California Champagne, Brut. Hanns Kornell| Vintage Wine History and Information

CALIFORNIA CHAMPAGNE. BRUT–HANNS KORNELL
by Paul Kalemkiarian Sr | December 1983

The story of Hanns Kornell could be another of Horatio Alger’s writings. Now a fourth generation champagne making family, the founder and still the operator of this enterprise came to the United States in 1940 with $3.62 in his pocket! The gathering war clouds in Germany warned him to leave the family vineyard and immigrate. He brought with him other wealth… that of experience.

At the age of 5, Hanns had cleaned wine bottles for his grandfather in the cellar of his vineyards in Upper Silesia. During his school years his father taught him the art of tasting. He attended Geisenheim Enology Institute, followed by expe­rience in the French cham­pagne vineyards at Epernay. A stint in Italy learning ver­mouth production, and another in England mastering the bottling process all added to this wealth. As a young man of 28, he was ready to take on the promised land!

Thirteen years later, and several wine and cham­pagne making jobs in the interim, Hanns leased a run­down winery in Sonoma and started making his own cham­pagne. For six years he bottled and riddled at night and sold in the daytime. He saved enough to buy his own building near St. Helena in Napa Valley. He had 5000 bottles in his inventory at that time. Now, this stone building, dating from 1842, houses over 3 million bottles of champagne at various stages of ageing!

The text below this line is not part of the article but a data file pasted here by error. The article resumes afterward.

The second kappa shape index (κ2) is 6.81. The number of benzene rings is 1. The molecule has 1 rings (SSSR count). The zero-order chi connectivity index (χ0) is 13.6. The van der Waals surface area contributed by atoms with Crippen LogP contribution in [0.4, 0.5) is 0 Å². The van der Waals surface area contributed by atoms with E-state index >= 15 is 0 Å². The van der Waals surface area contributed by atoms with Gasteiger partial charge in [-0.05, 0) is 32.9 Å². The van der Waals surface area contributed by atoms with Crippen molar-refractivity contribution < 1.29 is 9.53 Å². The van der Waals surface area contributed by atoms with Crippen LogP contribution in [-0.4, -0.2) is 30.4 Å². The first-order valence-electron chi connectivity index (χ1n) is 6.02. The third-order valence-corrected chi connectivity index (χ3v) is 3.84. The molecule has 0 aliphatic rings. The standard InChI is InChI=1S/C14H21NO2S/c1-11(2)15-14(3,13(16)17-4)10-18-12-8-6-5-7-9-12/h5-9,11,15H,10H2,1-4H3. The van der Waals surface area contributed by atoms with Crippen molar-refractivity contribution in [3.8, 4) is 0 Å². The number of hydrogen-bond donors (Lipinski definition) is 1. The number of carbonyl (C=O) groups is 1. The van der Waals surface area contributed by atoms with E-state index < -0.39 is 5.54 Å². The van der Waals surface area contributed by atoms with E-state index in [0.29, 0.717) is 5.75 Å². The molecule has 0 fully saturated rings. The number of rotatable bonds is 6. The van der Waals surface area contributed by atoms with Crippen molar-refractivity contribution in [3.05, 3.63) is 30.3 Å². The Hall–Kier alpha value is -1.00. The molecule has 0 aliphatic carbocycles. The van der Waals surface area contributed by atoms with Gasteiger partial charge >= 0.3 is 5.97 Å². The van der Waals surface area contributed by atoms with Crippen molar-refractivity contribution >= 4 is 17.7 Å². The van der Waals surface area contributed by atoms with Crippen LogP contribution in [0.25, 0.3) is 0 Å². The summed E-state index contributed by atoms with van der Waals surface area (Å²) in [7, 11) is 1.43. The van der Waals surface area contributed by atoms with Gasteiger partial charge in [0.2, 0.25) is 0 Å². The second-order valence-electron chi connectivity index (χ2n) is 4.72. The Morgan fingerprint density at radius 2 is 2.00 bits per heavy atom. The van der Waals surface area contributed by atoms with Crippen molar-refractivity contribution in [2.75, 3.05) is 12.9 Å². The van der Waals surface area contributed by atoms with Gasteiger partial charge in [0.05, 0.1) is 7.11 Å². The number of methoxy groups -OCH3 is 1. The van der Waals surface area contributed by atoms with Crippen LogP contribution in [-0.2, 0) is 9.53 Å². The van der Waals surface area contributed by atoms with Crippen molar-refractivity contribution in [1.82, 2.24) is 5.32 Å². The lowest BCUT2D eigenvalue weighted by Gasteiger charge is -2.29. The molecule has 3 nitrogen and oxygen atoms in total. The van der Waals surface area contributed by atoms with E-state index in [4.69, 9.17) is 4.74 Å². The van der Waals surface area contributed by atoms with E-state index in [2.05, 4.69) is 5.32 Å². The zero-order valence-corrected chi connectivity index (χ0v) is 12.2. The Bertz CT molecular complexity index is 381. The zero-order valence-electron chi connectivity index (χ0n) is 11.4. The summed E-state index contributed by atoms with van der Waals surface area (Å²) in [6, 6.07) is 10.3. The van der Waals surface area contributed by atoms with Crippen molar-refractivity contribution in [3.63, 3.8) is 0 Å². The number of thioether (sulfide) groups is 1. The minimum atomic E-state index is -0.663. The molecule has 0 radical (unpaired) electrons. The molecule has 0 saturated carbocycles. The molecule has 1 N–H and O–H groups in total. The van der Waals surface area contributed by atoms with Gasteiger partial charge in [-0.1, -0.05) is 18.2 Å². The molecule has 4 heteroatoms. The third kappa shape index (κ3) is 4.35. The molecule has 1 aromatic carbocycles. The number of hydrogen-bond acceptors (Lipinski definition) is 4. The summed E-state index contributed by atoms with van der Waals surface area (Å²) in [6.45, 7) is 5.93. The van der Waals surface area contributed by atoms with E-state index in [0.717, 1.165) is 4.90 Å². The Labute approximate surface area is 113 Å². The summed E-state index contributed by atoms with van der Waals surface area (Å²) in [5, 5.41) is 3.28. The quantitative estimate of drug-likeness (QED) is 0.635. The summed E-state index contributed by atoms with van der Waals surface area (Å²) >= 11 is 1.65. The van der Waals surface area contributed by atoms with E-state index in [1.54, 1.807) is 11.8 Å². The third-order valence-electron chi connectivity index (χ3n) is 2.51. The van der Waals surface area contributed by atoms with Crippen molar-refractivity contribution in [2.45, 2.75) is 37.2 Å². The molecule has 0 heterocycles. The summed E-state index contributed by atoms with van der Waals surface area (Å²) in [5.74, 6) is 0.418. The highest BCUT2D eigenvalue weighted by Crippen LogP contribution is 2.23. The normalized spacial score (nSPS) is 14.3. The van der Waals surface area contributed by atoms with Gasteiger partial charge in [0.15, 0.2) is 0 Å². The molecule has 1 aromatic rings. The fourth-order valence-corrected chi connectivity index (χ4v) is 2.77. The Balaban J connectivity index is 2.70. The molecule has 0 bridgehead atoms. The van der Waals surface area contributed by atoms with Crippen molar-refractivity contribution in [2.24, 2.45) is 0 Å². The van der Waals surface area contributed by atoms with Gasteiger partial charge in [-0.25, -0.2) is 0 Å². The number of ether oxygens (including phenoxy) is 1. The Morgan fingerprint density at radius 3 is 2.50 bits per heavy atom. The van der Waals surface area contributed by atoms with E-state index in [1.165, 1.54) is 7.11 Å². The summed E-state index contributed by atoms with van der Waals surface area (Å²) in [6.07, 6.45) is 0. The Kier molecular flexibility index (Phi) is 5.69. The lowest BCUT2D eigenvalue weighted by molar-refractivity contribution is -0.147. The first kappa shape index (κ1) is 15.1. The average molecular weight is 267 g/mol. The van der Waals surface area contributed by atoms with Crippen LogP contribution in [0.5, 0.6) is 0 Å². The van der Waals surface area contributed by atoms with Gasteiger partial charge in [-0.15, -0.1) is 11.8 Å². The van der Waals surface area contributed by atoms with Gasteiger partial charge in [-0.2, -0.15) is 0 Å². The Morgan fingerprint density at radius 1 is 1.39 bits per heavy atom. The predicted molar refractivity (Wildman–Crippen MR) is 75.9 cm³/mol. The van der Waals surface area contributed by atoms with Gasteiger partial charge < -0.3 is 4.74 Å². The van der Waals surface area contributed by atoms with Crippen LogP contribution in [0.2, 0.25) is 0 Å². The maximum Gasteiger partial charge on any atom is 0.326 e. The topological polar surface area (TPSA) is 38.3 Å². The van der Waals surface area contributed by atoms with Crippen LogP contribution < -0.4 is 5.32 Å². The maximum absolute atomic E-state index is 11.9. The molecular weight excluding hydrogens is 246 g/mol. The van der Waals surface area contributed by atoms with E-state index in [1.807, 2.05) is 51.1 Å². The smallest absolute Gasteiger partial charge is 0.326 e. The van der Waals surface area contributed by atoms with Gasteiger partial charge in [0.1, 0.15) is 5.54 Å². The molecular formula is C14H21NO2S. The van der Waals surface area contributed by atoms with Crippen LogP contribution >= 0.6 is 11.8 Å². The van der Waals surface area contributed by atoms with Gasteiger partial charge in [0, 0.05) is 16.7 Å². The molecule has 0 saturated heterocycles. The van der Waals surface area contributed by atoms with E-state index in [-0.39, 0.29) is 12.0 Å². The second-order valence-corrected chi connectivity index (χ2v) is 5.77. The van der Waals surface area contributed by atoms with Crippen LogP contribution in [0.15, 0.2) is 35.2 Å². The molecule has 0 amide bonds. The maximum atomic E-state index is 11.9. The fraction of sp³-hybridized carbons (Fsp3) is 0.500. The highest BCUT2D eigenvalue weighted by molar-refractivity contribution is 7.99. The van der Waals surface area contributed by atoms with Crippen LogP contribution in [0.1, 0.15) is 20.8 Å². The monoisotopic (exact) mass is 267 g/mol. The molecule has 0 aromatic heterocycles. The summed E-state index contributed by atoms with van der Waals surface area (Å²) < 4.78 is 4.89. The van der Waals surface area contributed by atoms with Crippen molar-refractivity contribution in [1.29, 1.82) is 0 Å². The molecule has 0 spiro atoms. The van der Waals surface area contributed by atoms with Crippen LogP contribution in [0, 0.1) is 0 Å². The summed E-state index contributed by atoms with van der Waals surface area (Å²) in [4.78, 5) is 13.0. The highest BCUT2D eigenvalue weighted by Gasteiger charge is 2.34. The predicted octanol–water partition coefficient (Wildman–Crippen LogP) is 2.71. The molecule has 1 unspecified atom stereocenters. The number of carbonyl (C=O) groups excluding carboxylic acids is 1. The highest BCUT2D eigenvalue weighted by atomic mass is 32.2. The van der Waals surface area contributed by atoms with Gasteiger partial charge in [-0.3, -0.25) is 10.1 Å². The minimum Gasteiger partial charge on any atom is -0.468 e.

Hanns, his wife Marie­louise (ne Rossini, another California wine family), and their two children are in fact Hanns Kornell Champagne Cellars. Paula is marketing manager and Peter works with Hanns closely so he can take over the title of “Champagne Master to America” someday.

All Kornell champagnes are made by the traditional “methode champenoise” of France. The secondary fermen­tation to produce the effer­vescence happens in the same bottle the champagne is sold in, and is designated by “this bottle” on each label. There the similarity to French champagne stops. Hanns favors Johannisberg Riesling as his main grape. (The French use Chardonnay and Pinot Noir). He also uses Pinot Blanc, Sauvignon Blanc and Semillon in his blending before the secondary fermen­tation. He has no vineyards His still wine is purchased from other vintners, based on taste. His palate is so good, that the several types of cham­pagne he makes are amazingly consistent from year to year.

Our wine is light golden straw color. It has a deli­cate fruity and yeast nose. Fragrant and pleasing. The taste is light and subtle at first, followed by fruit, and finishing with an assertive yeast flavor. It is dry, but with smooth edges. The finish is long. The beads are fine. Serve well chilled with mild flavor hors d’oeuvres, light cheeses, and the ultimate – caviar with blinis.

Cellaring Notes: Ready for drinking and not for ageing.

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